Veterans of only Illinois Army National Guard unit to deploy to Vietnam present plaque to military museum

IL guard

Vietnam veteran Bill Waters talks about the attack on Chu Lai on the second day the 126th Supply and Services Co. was in Vietnam. | Photo courtesy of Illinois Army National Guard

QUINCY — The Illinois State Military Museum’s Armed Forces Day Military Vehicle Show on May 18 included a special presentation by veterans of the Quincy-based 126th Supply and Services Co. at the museum in Springfield.

The unit was the only Illinois Army National Guard unit to deploy to Vietnam. The unit deployed in September 1968 and returned to a parade and celebration in Quincy in August 1969.

Veterans of the unit presented the Illinois State Military Museum in Springfield with a plaque containing the names of the 183 soldiers who were activated in 1968 from “The Hallmark Company.” The unit was dubbed “The Hallmark Company” because “they cared enough to send the very best,” Bill Waters, who served with the unit in Vietnam, said in a press release.

Of the 183 names on the plaque, 144 deployed to Vietnam with the Army assigning 39 soldiers to stateside duty based on their military occupational skills. In Vietnam, another 16 to 18 soldiers were taken from the unit to fill needs in other parts of the theater. The core of the unit served in Chu Lai.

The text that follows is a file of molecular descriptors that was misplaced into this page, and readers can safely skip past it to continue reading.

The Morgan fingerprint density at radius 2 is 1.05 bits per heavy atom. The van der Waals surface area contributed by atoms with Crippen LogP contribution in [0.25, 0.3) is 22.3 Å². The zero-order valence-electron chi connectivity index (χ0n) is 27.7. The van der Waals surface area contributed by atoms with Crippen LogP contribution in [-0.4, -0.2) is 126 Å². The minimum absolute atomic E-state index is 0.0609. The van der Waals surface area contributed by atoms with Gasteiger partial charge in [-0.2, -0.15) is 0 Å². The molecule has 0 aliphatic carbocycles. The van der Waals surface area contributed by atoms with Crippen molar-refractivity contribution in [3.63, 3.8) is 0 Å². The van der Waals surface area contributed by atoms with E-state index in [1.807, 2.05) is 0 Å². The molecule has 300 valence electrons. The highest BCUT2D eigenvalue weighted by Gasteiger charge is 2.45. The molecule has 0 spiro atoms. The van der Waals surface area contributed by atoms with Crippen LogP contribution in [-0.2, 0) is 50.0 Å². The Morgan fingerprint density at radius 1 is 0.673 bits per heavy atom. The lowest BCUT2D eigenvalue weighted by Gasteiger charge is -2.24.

On their second night in Chu Lai, the base was attacked.

“That made us get very serious about our defenses very quickly,” said Jerry Rousch, a veteran of the unit. “We didn’t even have our weapons yet when we got hit. But we came together.”

As part of setting up better defenses, the unit traded two cases of beer for use of a bulldozer, which helped them bolster defensive barriers.

The military vehicle show included a Jeep restored to look like “Boogie,” the 126th Supply and Services Company Jeep driven by Dave “Boogieman” Neiswender. None of the 126th veterans could remember why Neiswender was nicknamed Boogieman. He is now retired and living in Florida.

Waters said the company was a slice of the Quincy community. It included a lawyer, construction workers, a barber, a salesman and many other professions.

The 126th veterans are proud that all those who left Quincy in September 1968 came home to their families.

“We survived, thank God,” Rousch said. “We saw a lot of unpleasant things, but we survived.”

The veterans from the unit remain close and meet at least once a month at a Quincy restaurant. They have also raised funds for veteran programs such as the Honor Flight.

“We are a good unit that wants to do good things for other people and help them,” Waters said.

The Illinois Army National Guard’s 126th Quartermaster Co., still based in Quincy, holds the lineage and honors of the 126th Supply and Services Co.

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